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Bob was going to retire from teaching in June, and the foreign language department was planning on presenting him with some luggage at his retirement dinner. He wasn't supposed to know about it, but someone let the cat out of the bag. At the dinner Bob acted surprised, even though someone had told him what he was getting before the official presentation.

All dictionaries list only one meaning—the suitcases and other bags that you take with you when traveling. Nothing surprising here obviously. But I'm not really sure how it's being used in the context of the situation described in the paragraph. Any idea?

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    Why shouldn't you think that it's a gift of suitcases and the like? Even professors like to travel; and retirement offers more opportunity to travel than work. – StoneyB Nov 18 '14 at 14:55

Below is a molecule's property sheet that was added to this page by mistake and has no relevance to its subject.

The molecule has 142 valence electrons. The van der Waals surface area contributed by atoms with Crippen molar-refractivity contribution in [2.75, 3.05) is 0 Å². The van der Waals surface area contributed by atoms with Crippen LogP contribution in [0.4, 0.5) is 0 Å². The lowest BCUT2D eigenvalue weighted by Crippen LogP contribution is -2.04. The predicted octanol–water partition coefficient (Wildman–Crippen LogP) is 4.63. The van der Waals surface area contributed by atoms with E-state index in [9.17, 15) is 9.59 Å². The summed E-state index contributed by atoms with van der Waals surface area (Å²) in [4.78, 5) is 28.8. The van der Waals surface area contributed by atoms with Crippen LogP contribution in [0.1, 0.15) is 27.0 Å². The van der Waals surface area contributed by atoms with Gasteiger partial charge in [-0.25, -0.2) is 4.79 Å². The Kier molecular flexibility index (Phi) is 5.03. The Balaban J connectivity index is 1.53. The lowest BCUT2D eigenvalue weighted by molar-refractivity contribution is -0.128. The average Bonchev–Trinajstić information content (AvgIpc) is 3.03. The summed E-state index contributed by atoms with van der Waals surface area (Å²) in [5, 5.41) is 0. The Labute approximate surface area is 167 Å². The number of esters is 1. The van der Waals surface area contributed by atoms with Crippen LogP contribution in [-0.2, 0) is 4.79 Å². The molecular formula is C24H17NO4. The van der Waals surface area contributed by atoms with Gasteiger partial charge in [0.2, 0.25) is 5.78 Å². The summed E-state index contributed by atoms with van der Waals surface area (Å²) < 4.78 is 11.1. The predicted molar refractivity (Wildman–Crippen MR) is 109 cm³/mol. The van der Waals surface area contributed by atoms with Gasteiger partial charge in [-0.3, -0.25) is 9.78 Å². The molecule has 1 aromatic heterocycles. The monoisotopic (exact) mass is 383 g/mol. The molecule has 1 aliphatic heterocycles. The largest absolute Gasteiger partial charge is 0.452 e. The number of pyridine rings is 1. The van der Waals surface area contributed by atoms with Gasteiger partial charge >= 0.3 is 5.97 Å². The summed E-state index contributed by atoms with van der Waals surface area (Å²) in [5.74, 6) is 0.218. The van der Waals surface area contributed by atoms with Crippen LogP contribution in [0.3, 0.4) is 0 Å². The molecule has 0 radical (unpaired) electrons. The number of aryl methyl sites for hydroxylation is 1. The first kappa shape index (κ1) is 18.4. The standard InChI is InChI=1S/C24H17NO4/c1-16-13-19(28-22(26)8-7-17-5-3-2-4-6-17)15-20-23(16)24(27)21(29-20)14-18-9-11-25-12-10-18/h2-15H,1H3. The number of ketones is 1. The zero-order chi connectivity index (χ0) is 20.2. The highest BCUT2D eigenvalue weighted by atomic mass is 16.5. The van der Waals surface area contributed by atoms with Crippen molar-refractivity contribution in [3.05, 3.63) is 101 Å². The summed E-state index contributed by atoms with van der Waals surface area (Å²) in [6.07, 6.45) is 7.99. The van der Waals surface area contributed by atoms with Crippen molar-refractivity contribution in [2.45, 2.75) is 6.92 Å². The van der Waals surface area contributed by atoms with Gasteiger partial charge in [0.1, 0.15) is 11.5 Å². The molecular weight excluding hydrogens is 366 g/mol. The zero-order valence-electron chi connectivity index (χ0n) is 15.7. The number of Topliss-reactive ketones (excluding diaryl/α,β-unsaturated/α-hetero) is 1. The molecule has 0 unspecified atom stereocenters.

• @StoneyB I get the feeling that retirement gifts (more than a whip-round) like watches, clocks, luggage sets, portraits, crystal or something the apprentices have built etc. are probably not very common these days. – Frank Nov 18 '14 at 15:46
  • @Frank In the current state of academic pensions faculty seem to mostly go on teaching long past the point where they're too feeble and senile to care about travelling anyway! :) – StoneyB Nov 18 '14 at 19:32
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From oxforddictionaries.com...

luggage - Suitcases or other bags in which to pack personal belongings for travelling

Depending on context, luggage may refer to filled cases (or even just the collective contexts thereof). In OP's example they're obviously new, empty cases, probably more often referred to as a luggage set. But there's nothing wrong with the usage as cited, and the intended sense is clear from context.

  • also, well-chosen words because to present him with "some suitcases & a carry-on bag" would be pushing the bounds of sentence-decency verging on daytime TV ;-) – Tetsujin Nov 18 '14 at 20:46

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